Will any of us be remembered? If so, how long?
It seems natural, when staring out at a vast ocean or a limitless sky, to say "not long." And what does it matter? As Woody Allen put it, homework is hard to do when "the Universe is expanding." He explained to his doctor, "the Universe is everything and if it's expanding, one day it will break apart and that will be the end of everything."
Yet, that doesn't stop us from hanging onto our memories, our past, the people and the moments that have defined us. It's how we make sense of movement and change: the spinning atoms and ringed planets and the miasma of unending cycles of political upheaval.
Jim Butera's place in the canon of the Leadville 100 is non-existent. He never fought to hold onto it. A select few, however, refuse to let it slip away.
In 1983, Jim was working in Frank Shorter's running store outside of Denver, Colorado. He sold shoes, ran a Colorado ultrarunning club, and lived for time alone in the mountains. He spoke to everyone who entered the shop. A good salesman does. But there was something different about Jim. He was a dreamer. On the walls hung handmade fliers for his biggest dream yet: a 100-mile race across the high mountains of Colorado. First, he thought to hold it from Vail to Aspen and switch the starting point each year. A more practical sensibility led him to a mining town, reeling from the collapse of their mine: Leadville.
Jim mapped out the course and measured it with a bicycle wheel, an innovation of ultra pioneer Ted Corbitt. He started the race that year, 1983, and served as race director till '85, when he decided he wanted to run it. Afterward, he left Colorado for California and a chance to make more money - something he never had much of.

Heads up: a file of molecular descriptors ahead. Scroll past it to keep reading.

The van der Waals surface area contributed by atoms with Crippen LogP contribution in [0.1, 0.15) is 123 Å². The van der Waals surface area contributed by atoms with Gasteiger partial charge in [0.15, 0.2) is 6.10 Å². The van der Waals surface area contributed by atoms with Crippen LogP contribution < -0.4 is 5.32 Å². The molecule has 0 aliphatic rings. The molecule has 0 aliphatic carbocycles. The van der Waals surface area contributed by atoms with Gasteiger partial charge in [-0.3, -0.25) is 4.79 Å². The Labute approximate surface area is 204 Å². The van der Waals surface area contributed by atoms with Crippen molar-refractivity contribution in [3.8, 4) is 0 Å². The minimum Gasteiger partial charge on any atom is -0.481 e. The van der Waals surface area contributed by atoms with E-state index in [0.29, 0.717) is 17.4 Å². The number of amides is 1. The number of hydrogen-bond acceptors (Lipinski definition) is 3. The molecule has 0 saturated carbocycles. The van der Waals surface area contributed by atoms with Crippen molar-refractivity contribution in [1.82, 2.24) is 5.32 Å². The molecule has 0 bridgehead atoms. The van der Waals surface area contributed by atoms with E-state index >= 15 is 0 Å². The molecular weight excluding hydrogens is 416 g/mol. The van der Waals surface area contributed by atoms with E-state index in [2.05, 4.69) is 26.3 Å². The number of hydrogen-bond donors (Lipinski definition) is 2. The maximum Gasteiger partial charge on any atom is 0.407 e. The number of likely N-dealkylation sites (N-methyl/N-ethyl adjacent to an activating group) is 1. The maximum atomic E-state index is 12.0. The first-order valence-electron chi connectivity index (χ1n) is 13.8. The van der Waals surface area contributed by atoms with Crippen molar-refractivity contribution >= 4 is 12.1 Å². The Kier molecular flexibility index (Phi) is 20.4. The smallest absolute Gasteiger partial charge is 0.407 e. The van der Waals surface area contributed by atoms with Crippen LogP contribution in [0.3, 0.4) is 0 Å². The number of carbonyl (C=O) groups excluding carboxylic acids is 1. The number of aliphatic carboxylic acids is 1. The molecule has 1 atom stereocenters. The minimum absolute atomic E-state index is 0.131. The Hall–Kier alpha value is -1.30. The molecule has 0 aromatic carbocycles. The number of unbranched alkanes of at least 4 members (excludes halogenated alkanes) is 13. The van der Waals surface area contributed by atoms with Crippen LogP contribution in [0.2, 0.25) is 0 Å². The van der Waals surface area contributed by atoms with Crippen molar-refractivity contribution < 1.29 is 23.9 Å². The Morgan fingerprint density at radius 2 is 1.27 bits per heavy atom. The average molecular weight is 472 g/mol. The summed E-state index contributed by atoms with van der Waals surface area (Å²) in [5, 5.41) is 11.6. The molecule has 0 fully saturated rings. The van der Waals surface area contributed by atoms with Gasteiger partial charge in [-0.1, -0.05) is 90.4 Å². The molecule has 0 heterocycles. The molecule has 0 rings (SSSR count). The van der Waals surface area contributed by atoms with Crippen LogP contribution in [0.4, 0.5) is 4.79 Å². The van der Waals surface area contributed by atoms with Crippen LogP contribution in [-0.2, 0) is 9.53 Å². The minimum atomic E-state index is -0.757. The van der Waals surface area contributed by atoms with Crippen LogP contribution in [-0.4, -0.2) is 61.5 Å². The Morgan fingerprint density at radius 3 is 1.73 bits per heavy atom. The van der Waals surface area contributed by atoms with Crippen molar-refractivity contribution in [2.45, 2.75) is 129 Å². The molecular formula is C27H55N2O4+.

Since then, the Leadville 100 has become an icon. Due in large part to the charisma of Leadville local Ken Chlouber, who organized the race until 2010. That year, he sold it to Life Time Fitness for over a million dollars. Each year, hundreds arrive in Leadville from all over the world. They hear about the town and the beauty and the dangers of the high Rockies. But they never hear of Jim. Only a few remember his contributions. One is his widow, Sheila Butera. She was kind enough to share this poem she wrote for him. (It is produced here in part.)
We loved him.
He made us laugh.
He was quirky. A one of a kind.
But oh what a man!
He was a free spirit.
Couldn't be hemmed in.
Loved the wide outdoors
and the sound of the wind.
He loved the good Earth,
The sun, moon and stars.
Yes, his precious runs took him afar.
He loved all animals, great or small;
They brought him joy, each one and all.
He never missed a chance to pet a dog as it walked by.
They warmed his heart and made him cry.
He pounded the dirt, crossed ragging streams,
And always lived out his wildest dreams.
He never wasted a single day.
Life was his treasure in every way.
He never let any grass grow under his feet...
The sacred grounds on which he ran will whisper his name
With each gentle sound.
Jim was first and foremost a runner. He ran Western States in 1982 and finished three more times in his career. He ran Across the Years, the Pacific Trail 50, and the Gibson Ranch 24-hour. He won none of those.
His measuring wheel sits in Marge Hickman's garage in Fredonia, Arizona. Marge, a 14-time finisher, is one of a handful of Leadville veterans, trail hogs, firemen, and neighbors who still remember Jim. He passed in 2012, too soon. Those that knew him know he is still running - up there somewhere - on a never-ending trail, his steps as light as the clouds.